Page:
, 684 (47 SE2d 861
)), the petition failed to set forth a cause of action for any of the relief prayed for. It is well settled in this state that the courts will not determine the mere abstract constitutionality of a law, and that in the absence of a showing by the petitioner that the enforcement of the alleged unconstitutional Act has been undertaken, or is about to be undertaken against it and that it is in imminent danger of losing some valuable and irrecoverable property right as a result of a threatened prosecution thereunder a petitioner has no standing to come into court and have the court declare a statute unconstitutional. If he is not within the class of those persons whose rights are adversely affected by the statute, or if he has suffered no harm or stands to suffer no harm by the mere presence of the statute upon the books, he has no standing to attack its validity. Certainly until plaintiff can show either that the statute in question has been invoked against it, or that there is a direct threat by the authorities to invoke it, it has no standing to come into court and have the court declare the statute invalid. Reid v. Mayor &c. of Eatonton, 80 Ga. 755 (1)
; Plumb v. Christie, 108 Ga. 686 (2)
(30 SE 759
, 42 LRA 181); Hazelton v. City of Atlanta, 147 Ga. 207 (4) (93 SE 202)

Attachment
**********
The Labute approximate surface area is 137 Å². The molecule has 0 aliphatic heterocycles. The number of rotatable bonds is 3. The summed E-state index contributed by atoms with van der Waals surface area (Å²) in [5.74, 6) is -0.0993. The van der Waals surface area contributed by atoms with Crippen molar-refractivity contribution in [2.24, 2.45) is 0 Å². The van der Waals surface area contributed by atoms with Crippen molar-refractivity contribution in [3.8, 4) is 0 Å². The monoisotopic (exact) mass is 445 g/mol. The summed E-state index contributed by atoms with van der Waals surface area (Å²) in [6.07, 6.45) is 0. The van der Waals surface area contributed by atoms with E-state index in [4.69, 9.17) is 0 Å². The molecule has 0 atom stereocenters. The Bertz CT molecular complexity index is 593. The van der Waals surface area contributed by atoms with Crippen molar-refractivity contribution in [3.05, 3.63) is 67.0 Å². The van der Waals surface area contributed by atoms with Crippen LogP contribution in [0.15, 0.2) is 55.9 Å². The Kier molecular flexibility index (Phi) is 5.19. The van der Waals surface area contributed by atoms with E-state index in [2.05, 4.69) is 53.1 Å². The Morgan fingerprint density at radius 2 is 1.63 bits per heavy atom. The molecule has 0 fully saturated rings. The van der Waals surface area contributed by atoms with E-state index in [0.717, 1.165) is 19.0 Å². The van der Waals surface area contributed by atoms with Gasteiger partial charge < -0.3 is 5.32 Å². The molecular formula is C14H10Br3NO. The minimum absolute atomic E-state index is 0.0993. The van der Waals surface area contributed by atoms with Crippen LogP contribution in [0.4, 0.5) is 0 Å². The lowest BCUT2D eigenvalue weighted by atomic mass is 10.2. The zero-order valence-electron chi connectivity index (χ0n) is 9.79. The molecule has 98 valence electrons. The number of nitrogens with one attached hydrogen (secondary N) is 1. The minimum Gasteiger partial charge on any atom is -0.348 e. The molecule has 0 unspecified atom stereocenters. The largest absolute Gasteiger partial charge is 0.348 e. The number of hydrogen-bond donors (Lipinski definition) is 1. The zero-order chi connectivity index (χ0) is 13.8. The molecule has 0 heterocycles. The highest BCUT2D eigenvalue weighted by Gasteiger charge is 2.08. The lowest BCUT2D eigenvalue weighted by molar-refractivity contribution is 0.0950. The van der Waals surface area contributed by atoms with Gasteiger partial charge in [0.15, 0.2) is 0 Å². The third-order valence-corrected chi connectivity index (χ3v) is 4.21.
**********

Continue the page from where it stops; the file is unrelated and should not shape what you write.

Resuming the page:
; Witherow v. Board of Drainage Commrs., 155 Ga. 476 (4) (117 SE 329)
; Baugh v. City of LaGrange, 161 Ga. 80
, 83 (6) (130 SE 69
); Whittle v. Jones, 198 Ga. 538
, 544 (4) (32 SE2d 94
); Barrett v. Barrett, 215 Ga. 697
, 698 (113 SE2d 118
2. The foregoing ruling substantially disposes of plaintiff's prayer for declaratory relief also, since the only basis upon which plaintiff contends it is entitled to have its rights declared is upon its contention that the statute is unconstitutional. This likewise disposes of all of the other relief sought in the petition since the only basis under the petition upon which the court could restrain or enjoin the prosecution of the plaintiff if that power existed under the facts alleged (a matter which we deem it unnecessary to decide here) would depend upon an adjudication that the Act is in fact unconstitutional.
3. Since the plaintiff was not entitled to any of the substantial relief prayed for in the petition, the judge of the superior court did not err in sustaining the general demurrer and in dismissing it.
Richard Bell, Solicitor General, Alfred L. Evans, Jr., Assistant Attorney General, Vaughn & Barksdale, C. R. Vaughn, Jr., Spearman, Bynum & Goodwin, Joe H. Bynum, Jr., for appellees.